A guide on how to recable the Denon AH-D2000 – Without any soldering involved!

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Some of you might know, some time ago I set out to mod my Denon AH-D2000’s (D2K’s), and I started modding them by changing the cups, and then not too long ago, changing the pads on them; With these upgrades came: better comfort (pads), and a different (better) sound with the wood cups. However, each time I would want to pick up my D2K’s I would feel a little annoyed at its huge, tangle-prone wires – It was just too long, got self-tangled, twisted, and I had to actually tie up the wire as it was too long to just have lying around, even at home, on my desk.

D2K Recabling - New D7K wire tangle-free

Pictured is the new tangle-free D7K modded cable

I thus decided to go that further mile and recable them. I had the initial intention to solder these, as that’s what was said/talked about, across on the internet, but that very quickly changed to something else…

Before getting into this recabling guide, I would like to thank a few people:
-Matthew from Forza Audioworks for the soldering advice
-Austin from ZX Amateur Cables for his soldering advice
-User julianbell92 for the AWESOME help and guide on soldering the Denon’s
-Last but certainly not least, my dear father who helped me with the process, without him I could have never done this, as I didn’t have the guts nor knowledge to do it!

D2K Recabling - New D7K wire attached

Warning:
Resoldering, cutting the wires, will void your warranty – Unless you can re-solder the original cable exactly how it was provided, then you will no longer have a warranty with Denon.
You should be aware, that given that the processes explained might be reversible, Denon would see the tampering of the solder/wire and thus could easily tell that it has been modified.

Tools & items needed:
-Multimeter
-Pliers, that can cut into the wires
-Electrical tape, to attach the wires
-Denon replacement cable (D2K, D5K, D7K cable, depending on what you got – In my case it was the D7K)
-Finally some guts to do the process!

A short summary/guide on what I did (this is for those that don’t want to read all of it or need a check-list – I would truly suggest reading through my whole guide, before attempting anything):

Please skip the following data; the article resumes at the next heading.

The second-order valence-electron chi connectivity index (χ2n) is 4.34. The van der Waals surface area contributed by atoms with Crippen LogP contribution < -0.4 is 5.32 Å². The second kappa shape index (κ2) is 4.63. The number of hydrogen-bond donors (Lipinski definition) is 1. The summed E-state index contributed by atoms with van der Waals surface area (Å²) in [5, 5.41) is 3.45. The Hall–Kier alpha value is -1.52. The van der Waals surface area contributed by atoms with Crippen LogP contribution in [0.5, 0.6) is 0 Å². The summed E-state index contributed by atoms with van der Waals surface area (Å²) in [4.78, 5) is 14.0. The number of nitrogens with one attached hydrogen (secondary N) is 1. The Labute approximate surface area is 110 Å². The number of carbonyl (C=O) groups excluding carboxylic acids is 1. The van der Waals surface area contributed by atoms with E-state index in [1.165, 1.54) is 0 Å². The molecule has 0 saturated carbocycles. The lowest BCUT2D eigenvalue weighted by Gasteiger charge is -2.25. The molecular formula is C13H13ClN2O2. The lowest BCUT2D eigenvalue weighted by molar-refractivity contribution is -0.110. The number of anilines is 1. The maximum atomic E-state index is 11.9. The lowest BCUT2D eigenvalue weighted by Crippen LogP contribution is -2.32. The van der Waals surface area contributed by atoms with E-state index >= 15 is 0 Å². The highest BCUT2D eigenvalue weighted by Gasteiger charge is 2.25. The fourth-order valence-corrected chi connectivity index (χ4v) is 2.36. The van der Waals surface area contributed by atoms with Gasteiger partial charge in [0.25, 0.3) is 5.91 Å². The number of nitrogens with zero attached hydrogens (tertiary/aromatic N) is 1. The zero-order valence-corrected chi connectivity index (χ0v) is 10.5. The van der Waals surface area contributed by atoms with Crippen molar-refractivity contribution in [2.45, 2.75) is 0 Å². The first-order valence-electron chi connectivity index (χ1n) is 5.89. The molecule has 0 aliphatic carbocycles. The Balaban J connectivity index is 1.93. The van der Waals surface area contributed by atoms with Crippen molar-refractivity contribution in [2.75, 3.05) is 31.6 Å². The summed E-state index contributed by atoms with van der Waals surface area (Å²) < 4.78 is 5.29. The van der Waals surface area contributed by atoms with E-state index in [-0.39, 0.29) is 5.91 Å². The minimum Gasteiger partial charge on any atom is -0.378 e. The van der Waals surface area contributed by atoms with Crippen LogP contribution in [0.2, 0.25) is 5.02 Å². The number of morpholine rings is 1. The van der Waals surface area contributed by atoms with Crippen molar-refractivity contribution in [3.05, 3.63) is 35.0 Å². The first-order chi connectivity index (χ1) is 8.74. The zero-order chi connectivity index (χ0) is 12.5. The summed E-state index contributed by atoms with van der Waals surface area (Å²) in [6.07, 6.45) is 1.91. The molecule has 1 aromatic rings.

1. Disassemble Denon’s
  2. Take note which driver/cup goes into which part of the frame
  3. Get pliers, cut wire by driver – on one side (leave other side untouched for the time being)
  4. Unknot old D2K wire
  5. Insert New D7K wire
  6. Tie wires together, making sure the contacts aren’t touching each other
  7. Test L/R driver to see if corresponding driver is assigned to the correct side
  8. Once test is complete and successful, make a knot
  9. Put electrical tape, carefully making sure both sides aren’t touching
  10. Cut other side (other driver)
  11. Perform steps 4-7 on other side
  12. Before making knot, make sure your wire coming from the splitter is even
  13. Once you are sure, make a knot on other side
  14. Test audio and L/R sides, before reassembling
  15. Reassemble
  16. Come back here and say you did it successfully and/or need help on a certain step!
  17. Enjoy your new recabled Denon’s!
The full guide, with explanations:
First and foremost, you should already know how to disassemble your Denon’s – however if you don’t, do not fret, I have a video on how to do that!

The soldering process is a daunting one, even for professionals – damaging an expensive set of headphones is something that no one wants to do. For me, being an un-experienced person, when it comes to soldering, it was a very daunting task – as the last thing I wanted is to damage my already awesome D2K’s, that I had already modded in other areas.
The main reason behind my recabling was mainly due to comfort, rather than anything else – I really couldn’t have cared-less about the audio “improvements” of the D7K cable could give me, over the stock D2K cable. In all honesty, I have noticed next-to-no improvement or worsened audio quality with the wire change – of course if I had a custom copper cable for example, it would output a slightly different audio output (and that’s coming from someone who never believed in audio cables) – but my cable, was just a stock D7K cable. I got my cable custom made – My request for the cable was a D7K wire, that was shortened to 1.5m (from 3m) and re-terminated with a 3.5mm jack rather than the 1/4″ jack (as I don’t have anything that has that output jack).